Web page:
Remembering Rick Lewis

Madison Wine Shop

Last Thursday, I went to “Beachcomber Night” in Madison, CT, which is on the shoreline near Hammonasset Beach State Park, with my friend and my two sons. We dropped by RJ Julia, my favorite bookstore in Connecticut, and we decided to have some pizza. I headed toward Village Pizza along Rte. 1 with my friend and my kids in tow. I walked all the way to the gas station, which I knew marked the end of the block. No pizza place.

I headed back toward the bookstore and stopped a woman on the sidewalk. “Didn’t there used to be a pizza place here?” I asked her.

“It was destroyed in the fire.” She pointed at the gaping hole in the strip of buildings that lined the block. I’d been looking so hard for the pizza restaurant that I didn’t even notice that an entire building was missing. Then, I realized that if Village Pizza was gone, then the Madison Wine Shop had also been lost.

The Madison Wine Shop was owned by Rick Lewis, an amazing character and wine ambassador. I first stopped by the shop when my oldest son was a baby. I hated sitting in the house all day, and I’d grown tired of the usual haunts like Barnes & Noble, the library and the mall. I strapped him into his carseat and drove down Rte. 9 to Madison. I decided I could use a refreshing beverage, so I walked into the wine shop while wearing my son in a baby sling.

The shop had dark wooden shelves with wines grouped by varietal. The syrah was front and center; I learned later that syrah was Rick’s favorite wine. The wines were labeled with handwritten cards that both described their characteristics and offered suggestions for pairing them with food. I made my way to the rear of the store and saw an old man and a young man sharing a bottle of white.

“Try this,” the old man said to me. He handed me a generous sample that turned out to be my first taste of viognier. I left with a bottle of viognier along with a red that I opened at home later. The viognier was slightly sweet and a little bubbly because it had a bit of moscato mixed into it. The red–I have no idea what the varietal was. It was from Italy, and it tasted like a library.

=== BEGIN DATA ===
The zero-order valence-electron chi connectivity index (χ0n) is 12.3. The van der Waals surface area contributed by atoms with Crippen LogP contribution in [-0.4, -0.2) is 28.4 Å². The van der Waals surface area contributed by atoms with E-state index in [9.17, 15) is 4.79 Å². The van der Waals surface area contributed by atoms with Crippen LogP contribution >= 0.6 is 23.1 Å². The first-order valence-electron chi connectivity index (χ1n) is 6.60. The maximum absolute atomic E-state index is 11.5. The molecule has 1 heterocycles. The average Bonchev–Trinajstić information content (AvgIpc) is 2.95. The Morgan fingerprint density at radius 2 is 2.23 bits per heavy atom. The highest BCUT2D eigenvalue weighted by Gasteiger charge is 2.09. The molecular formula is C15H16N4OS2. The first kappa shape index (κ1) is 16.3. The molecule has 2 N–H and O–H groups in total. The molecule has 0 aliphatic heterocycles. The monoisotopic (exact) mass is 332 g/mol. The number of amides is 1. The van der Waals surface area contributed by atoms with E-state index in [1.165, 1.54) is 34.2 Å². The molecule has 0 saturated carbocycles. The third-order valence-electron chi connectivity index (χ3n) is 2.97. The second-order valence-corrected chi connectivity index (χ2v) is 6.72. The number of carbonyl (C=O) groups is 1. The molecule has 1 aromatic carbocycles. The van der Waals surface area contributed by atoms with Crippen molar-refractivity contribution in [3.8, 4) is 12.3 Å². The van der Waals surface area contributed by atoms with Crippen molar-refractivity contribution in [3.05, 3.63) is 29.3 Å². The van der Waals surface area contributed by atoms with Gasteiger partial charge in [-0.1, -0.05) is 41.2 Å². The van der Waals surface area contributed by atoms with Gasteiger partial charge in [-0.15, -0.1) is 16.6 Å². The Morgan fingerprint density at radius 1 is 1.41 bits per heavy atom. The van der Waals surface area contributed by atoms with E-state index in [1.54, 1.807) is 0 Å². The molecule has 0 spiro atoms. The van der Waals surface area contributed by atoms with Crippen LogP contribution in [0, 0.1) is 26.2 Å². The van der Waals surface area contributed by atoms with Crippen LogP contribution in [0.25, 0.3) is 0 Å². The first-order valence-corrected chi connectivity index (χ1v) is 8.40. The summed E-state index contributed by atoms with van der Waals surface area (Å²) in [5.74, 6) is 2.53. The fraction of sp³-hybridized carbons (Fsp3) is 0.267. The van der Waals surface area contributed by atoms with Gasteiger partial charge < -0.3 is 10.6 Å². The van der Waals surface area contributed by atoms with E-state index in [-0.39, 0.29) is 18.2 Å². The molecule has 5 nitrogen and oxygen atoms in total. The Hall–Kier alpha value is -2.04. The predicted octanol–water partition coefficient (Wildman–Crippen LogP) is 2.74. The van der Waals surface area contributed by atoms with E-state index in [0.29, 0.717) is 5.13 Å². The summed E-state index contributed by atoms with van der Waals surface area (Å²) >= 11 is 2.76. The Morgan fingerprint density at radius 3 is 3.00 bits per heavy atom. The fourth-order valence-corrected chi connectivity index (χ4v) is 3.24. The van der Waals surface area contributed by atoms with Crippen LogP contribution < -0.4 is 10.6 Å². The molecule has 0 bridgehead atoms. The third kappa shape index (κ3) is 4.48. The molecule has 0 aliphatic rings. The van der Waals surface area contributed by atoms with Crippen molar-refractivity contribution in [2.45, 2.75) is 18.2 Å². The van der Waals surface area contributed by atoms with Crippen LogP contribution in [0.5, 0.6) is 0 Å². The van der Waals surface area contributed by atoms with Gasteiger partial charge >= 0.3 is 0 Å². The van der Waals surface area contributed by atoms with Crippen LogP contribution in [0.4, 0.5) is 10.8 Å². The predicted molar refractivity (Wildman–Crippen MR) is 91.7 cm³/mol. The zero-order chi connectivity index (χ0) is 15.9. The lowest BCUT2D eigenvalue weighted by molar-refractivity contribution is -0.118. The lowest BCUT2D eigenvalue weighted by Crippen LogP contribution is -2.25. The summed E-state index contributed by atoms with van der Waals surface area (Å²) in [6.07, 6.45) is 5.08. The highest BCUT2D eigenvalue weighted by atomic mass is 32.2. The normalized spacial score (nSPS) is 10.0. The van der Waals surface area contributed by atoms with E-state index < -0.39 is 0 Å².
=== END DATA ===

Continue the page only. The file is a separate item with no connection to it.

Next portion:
The older gentleman turned out to be Rick. Rick stocked a couple of brands of white zinfandel because he had to, but most of his choices were handpicked. He called himself a “Value Vulture,” and he priced most of the wines in the shop to reflect his view that you could find many good bottles for under $20 and even under $10.

I stopped by Rick’s shop whenever I went to Madison, and I learned more about picking good wines from his tastings than I’ve learned from any other source. I wasn’t a frequent pupil, but I paid attention when I showed up. During one tasting, Rick sampled five different French wines and asked us to choose which two he had picked for the shop. I was way too proud of myself when I picked the right ones.

After seeing the emptiness where Rick’s shop had been, I went home to read about the fire. Apparently, it happened on June 20, and the fire marshal never determined the cause. Even more shocking, I learned that Rick had died, not in the fire, but earlier, in March. The Madison Patch published a brief obituary that said of Rick, “The bottom line is he was  unique and interesting. A man of strong conviction when it came to most things, but particularly about wine, stubborn, demanding, witty, engaging and always a gentleman.”

Wherever you are today, raise a glass on Rick’s behalf. Ignore the Parker score, and skip the chardonnay. Be passionate about something, whatever that is. Above all, may your life inspire an obituary as descriptive as Rick’s.

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